The Delta variant: why is it so dominant?

Tuesday, July 13, 2021


3:00 pm

BST/ 10am ET

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Add to Calendar 13-07-2021 15:00 Europe/London The Delta variant webinar
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What makes the Delta variant so pervasive?

As more of us are getting vaccinated and lockdown restrictions are easing, there appears to be a sign of cautious optimism that we are overcoming the COVID-19 pandemic.

Recently though, there has been more attention paid to different variations of the virus. In particular, the now dominant strain in the UK: Delta. It's a highly transmissible SARS-CoV-2 virus strain, which was first identified in India in December, and then swept rapidly across the UK, which has led to rising numbers of infections.

As it's recently predicted that the Delta variant will soon become the dominant variant in other parts of the world too, Tim speaks to Professor Wendy Barclay about what makes this particular strain so dominant, and how well our vaccines are working against it.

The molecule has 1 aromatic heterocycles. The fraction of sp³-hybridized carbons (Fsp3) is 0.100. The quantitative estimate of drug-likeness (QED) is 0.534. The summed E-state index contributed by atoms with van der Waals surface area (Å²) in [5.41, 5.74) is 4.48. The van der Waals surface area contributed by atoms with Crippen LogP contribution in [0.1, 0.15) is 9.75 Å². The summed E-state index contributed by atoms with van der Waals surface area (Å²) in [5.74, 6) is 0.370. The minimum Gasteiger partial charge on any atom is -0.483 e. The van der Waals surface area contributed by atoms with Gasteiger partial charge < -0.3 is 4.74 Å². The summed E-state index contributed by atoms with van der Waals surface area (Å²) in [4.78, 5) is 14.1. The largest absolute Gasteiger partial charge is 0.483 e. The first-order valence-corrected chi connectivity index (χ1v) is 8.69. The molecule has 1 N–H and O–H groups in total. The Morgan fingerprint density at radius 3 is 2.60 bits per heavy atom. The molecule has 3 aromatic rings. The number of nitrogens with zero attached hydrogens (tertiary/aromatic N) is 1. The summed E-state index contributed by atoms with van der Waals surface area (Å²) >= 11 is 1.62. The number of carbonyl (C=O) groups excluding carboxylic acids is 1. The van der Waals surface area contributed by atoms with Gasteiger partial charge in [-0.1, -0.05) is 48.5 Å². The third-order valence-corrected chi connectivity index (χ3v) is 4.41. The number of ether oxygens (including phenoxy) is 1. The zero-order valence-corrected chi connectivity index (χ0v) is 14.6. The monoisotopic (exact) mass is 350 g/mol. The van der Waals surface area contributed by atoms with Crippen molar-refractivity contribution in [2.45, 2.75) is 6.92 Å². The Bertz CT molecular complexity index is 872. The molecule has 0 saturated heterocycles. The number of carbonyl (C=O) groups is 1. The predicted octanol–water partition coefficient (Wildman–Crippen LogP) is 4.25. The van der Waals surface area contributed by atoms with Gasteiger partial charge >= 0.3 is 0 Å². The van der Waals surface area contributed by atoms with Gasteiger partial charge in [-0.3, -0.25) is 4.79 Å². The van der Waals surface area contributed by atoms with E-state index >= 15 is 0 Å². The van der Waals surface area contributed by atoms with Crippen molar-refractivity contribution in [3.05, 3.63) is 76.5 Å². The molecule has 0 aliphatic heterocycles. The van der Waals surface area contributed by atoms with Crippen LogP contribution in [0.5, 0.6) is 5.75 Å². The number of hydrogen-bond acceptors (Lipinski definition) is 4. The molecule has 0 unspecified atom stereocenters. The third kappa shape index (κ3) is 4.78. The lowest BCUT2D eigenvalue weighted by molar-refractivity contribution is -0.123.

About the speakers

Professor Tim Spector

Lead investigator on the ZOE Covid Study app

Prof. Tim Spector is a scientific co-founder at ZOE, lead scientist of the ZOE COVID Symptom Study, professor of genetic epidemiology and director of the TwinsUK Registry at King's College, London. Having published over 800 research articles, he is ranked in the top 1% of the world's most-cited scientists by Thomson-Reuters. He is also a prolific writer, with several popular science books including 'The Diet Myth' and 'Spoon-Fed'.

Professor Wendy Barclay

Action Medical Research Chair in Virology and Head of the Department of Infectious Disease at Imperial College London

Wendy’s expertise is in the field of respiratory viruses, in particular influenza virus but now also SARS-CoV-2, and the mechanisms by which viruses can cross from animal sources into humans to cause new pandemics.

Her leading role in virology has resulted in her expertise being widely sought on advisory boards, and she has also worked extensively with the Science Media Centre, whose aim is to improve the relationship between scientists and the media.

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